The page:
By Ahmed Eljechtimi
TAFEGHAGHTE, Morocco (Reuters) - Hamid ben Henna had just asked his young son Marouane to fetch a knife to cut a melon for the family's evening meal when Morocco's earthquake hit on Friday night.
With the weekend beginning, they had been enjoying a lamb and vegetable tagine stew and Marouane had been telling his father what materials he would need for the coming school year.
"That's when it struck," Ben Henna said. The room began to shake, the lights went out and rubble started falling from the ceiling of their traditional house in a remote village of the High Atlas mountains.
The earthquake was Morocco's most powerful since at least 1900 and it killed more than 2,000 people, mostly in small mountain villages like Tafeghaghte where the Ben Henna family live.
Ben Henna and his other son, Mouad, staggered out of the open door into the alleyway as their house began to collapse. They managed to free his wife Amina and small daughter Meryem. But as the dust settled they saw that Marouane had not made it.
The eight-year-old had run further into the house and was lying under a meter of rubble.
His little body was only recovered the next day, after Ben Henna's brothers arrived by car from Casablanca, five hours away, to help lift the rubble.
Marouane, described by his father as an enthusiastic boy who loved school, was buried on Saturday morning.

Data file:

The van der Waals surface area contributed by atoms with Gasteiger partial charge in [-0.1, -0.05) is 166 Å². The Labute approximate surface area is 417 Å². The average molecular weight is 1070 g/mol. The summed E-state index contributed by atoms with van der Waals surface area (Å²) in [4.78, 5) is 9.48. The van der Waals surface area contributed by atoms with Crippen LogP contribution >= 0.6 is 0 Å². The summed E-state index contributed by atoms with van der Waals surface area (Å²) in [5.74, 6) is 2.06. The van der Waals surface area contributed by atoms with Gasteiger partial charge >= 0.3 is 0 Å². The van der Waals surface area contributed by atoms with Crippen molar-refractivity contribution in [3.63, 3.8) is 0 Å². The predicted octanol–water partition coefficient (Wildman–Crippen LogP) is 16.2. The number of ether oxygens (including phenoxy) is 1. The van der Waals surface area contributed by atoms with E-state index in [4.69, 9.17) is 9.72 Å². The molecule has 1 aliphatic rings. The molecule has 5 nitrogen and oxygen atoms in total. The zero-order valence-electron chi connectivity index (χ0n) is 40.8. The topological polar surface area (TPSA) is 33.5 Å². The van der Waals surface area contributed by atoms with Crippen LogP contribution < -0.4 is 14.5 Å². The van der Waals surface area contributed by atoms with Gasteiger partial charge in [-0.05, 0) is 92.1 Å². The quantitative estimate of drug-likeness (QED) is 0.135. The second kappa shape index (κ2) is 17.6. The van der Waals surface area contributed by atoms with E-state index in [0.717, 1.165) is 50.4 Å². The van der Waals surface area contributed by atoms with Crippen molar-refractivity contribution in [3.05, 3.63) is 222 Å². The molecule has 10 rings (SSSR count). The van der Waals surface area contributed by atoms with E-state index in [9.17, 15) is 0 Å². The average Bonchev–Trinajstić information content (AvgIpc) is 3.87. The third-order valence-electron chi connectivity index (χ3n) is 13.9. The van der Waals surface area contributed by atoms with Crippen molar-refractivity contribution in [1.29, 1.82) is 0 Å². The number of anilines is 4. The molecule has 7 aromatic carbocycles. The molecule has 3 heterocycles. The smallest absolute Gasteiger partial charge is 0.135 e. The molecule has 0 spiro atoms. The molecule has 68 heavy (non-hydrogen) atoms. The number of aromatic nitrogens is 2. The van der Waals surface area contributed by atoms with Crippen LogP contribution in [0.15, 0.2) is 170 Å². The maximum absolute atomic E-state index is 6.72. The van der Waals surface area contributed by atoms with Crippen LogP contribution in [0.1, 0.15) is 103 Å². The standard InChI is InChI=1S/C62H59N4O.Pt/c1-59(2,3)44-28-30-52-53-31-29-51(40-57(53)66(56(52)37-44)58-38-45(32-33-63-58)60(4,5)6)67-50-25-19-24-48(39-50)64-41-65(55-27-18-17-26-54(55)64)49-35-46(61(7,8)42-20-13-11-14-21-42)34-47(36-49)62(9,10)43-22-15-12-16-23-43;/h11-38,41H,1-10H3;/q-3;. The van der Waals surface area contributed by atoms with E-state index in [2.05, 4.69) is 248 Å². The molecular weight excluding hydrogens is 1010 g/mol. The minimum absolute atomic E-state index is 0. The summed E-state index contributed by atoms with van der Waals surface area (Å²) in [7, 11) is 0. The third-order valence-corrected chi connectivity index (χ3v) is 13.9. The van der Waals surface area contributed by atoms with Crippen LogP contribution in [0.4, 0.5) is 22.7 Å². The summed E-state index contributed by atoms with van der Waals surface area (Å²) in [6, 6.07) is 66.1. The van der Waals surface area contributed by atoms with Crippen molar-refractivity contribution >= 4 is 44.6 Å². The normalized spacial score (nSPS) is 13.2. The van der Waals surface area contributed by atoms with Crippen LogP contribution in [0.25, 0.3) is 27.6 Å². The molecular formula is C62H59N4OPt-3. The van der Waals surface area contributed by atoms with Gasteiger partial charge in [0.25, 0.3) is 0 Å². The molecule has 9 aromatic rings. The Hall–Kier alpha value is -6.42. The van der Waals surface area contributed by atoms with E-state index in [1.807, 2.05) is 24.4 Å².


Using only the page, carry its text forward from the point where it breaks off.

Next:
The family is now not only grieving but destitute. All their belongings lie in the wreckage of their fallen house and they face a third night sleeping outside in the bitter mountain cold.
Ben Henna's source of livelihood, the three-wheel moped he used to ferry goods around the neighbourhood for a small fee, was buried in falling debris and no longer works. The alleyway leading to the ruins of their house is covered in fallen rocks.
The family still have a donkey and a goat that survived the quake. But their animal feed was buried in a collapsed storeroom and there is little point slaughtering the animals because they cannot refrigerate the meat.
Barely a house in Tafeghaghte seems unscathed by the disaster. Of the roughly 400 villagers, nearly 80 are dead, according to survivors. Large piles of rubble dot the village. One family Ben Henna knew lost seven members.
Families have gathered under olive trees in a small field to pitch shelters where survivors can spend the night, safe from aftershocks even if their damaged homes stayed mostly erect.
Fatima Boujdig sat with her husband in the shade of their large red truck, badly damaged by falling rubble, as a donkey grazed nearby. They borrowed money to buy the truck and do not know how they can now repay it.
"We were in darkness and covered in dust. We heard the earthquake and the rocks and walls falling... now you can see the village is reduced to rubble," she said.
(Reporting by Ahmed El Jechtimi and Omer Berberoglu; Writing by Angus McDowall; Editing by Christina Fincher)